Use `matplitlib`

to plot 10000 of such iterations, where every segment of 2000 iterations has a different color.

This is an example using the colors RGBKY in this order:

These exercises assume some familiarity with basic calculus. If this is not your cup of tea skip the challenge. The exercises try to give you an idea what the mathematatical research field "numerics" is about.

First read how the bisection method works at https://en.wikipedia.org/wiki/Bisection_method#Iteration_tasks. Use this to find an approximation of $\sqrt{2}$ by looking for a zero of $f(x) = x^2 - 2$.

Use the same function and https://en.wikipedia.org/wiki/Newton%27s_method (here $f'(x) = 2x$) to approximate $\sqrt{2}$. Print a table which shows the values for the first five iterations of both methods.

First look at https://en.wikipedia.org/wiki/Monte_Carlo_method#/media/File:Pi_30K.gif. Now imagine you create a random point in the square. The probability that this point is also in the shown quadrant of the circle is the quotient of the areas of the two objects: $\pi/4$ for the quadrant of the circle and $1$ for the square. So if you create

**many**such random points the fraction of "hits" should approxiamte $\pi/4$. Implement this to compute an approximation of $\pi$ and compute the relative error. (To check such a "hit" use the Pythagorean theorem).Use the first $n$ terms of https://en.wikipedia.org/wiki/Leibniz_formula_for_%CF%80 to compute an approximation of $\pi$

The following snippet shows how you can determine parameters of a given function to fit to given data:

```
%matplotlib inline
import numpy as np
import scipy.optimize
import matplotlib.pyplot as pyplot
n_points = 10
x_data = np.arange(n_points)
# we generate artificial data by applying the function f(x) = -0.1 * x^2 + 2 * x + 1
exact_y_data = -.1 * x_data ** 2 + 2 * x_data + 1
# we add some noise with std dev 0.5:
measured_y_data = exact_y_data + 0.5 * np.random.randn(n_points)
def f(x, a, b, c):
"""
argument x: vector of values
argument a: first parameter to fit
argument b: second parameter to fit
argument c: third parameter to fit
returns: vector of y values corresponding to parameters a and b
"""
return a * x * x + b * x + c
# we start with the assumption a = 0, b = 0 and c = 0:
p_start = np.array([0, 0, 0])
parameters, cov_matrix = scipy.optimize.curve_fit(f, x_data, measured_y_data, p_start)
print(parameters)
pyplot.plot(x_data, exact_y_data, "b", label="exact")
pyplot.plot(x_data, measured_y_data, "b*", label="measured")
pyplot.plot(x_data, f(x_data, parameters[0], parameters[1], parameters[2]), "green", label="fitted")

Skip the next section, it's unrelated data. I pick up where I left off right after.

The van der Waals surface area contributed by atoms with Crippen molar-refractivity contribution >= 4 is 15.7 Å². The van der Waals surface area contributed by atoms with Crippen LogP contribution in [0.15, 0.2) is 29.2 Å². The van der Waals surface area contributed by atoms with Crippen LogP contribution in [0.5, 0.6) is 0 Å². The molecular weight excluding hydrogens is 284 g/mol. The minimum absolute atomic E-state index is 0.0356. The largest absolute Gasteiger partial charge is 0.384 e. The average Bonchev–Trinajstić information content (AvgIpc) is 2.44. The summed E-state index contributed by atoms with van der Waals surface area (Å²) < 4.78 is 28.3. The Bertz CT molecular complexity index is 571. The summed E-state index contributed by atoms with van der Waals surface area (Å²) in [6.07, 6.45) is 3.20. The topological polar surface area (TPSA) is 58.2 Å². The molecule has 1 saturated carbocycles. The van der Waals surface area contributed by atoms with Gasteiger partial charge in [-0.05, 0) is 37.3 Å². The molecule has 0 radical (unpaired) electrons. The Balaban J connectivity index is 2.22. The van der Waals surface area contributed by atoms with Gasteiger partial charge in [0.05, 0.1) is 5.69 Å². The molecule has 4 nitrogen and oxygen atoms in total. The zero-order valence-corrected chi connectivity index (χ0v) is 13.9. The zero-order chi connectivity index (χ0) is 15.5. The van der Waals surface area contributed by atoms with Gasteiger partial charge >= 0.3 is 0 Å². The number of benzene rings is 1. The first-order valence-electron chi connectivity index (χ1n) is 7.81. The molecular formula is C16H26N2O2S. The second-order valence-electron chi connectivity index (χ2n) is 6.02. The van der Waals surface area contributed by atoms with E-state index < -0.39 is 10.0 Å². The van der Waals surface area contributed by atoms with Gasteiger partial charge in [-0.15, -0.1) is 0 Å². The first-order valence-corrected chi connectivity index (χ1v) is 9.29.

pyplot.legend(loc=2) # upper left corner
pyplot.show()
```

- Install numpy, scipy and matplotlib (if not done yet) and reproduce this example. Lookup documentation to understand it.

Logistic growth describes the evolution of a single population in an environment of limited capacity. See https://en.wikipedia.org/wiki/Logistic_function#In_ecology:_modeling_population_growth for details.

Download https://siscourses.ethz.ch/python_challenges/logistic_data.txt and fit the parameters $K$, $P_0$ and $r$ of the corresponding logistic function

$$P(t) = \frac{K P_0 e^{rt}}{K + P_0 \left( e^{rt} - 1\right)}$$

Also create the plots showing the data and the function according to the fitted parameters.

https://siscourses.ethz.ch/python_challenges/logistic_data_multi.txt contains multiple measurements in one single file. Read the data, merge values to $t$ and $P(t)$ vectors and run the fitting again. Hint: the choice of start values for the parameters makes a difference.

Try to automate the downloads using https://pymotw.com/3/urllib.request/index.html, alternatively install

`requests`

which is easier to use.

Implement the Hangman-Game:

- the computer knows a secret word
- you have to guess letters from the word until the word is disclosed
- after every wrong guess the computer informs you about the number of wrong guesses up to now, you loose after 10 wrong guesses
- before you enter a guess the computer tells what you disclosed up to now by showing the secret word where a
`*`

is displayed for not yet guessed letters.

Exercise:

Below is a template to start. The bodies of the functions are empty, fill them up so that the final program works. The multi line strings you see serve as comments and describe how the functions should work.

Extend it so that the user is allowed to input

`.`

. In this case the game should stop.First code kata: only keep the functions from you solutions and try to re-implement

`play_game`

without cheating.Second code kata: implement the full solution.

Comment: Code katas are exercises where you are asked to re-implement an already known solution starting with a blank or incomplete script. Only lookup the known solution if you get stuck. Repeat this until you don't need to cheat. Make a pause between before the first kata and inbetween kata iterations.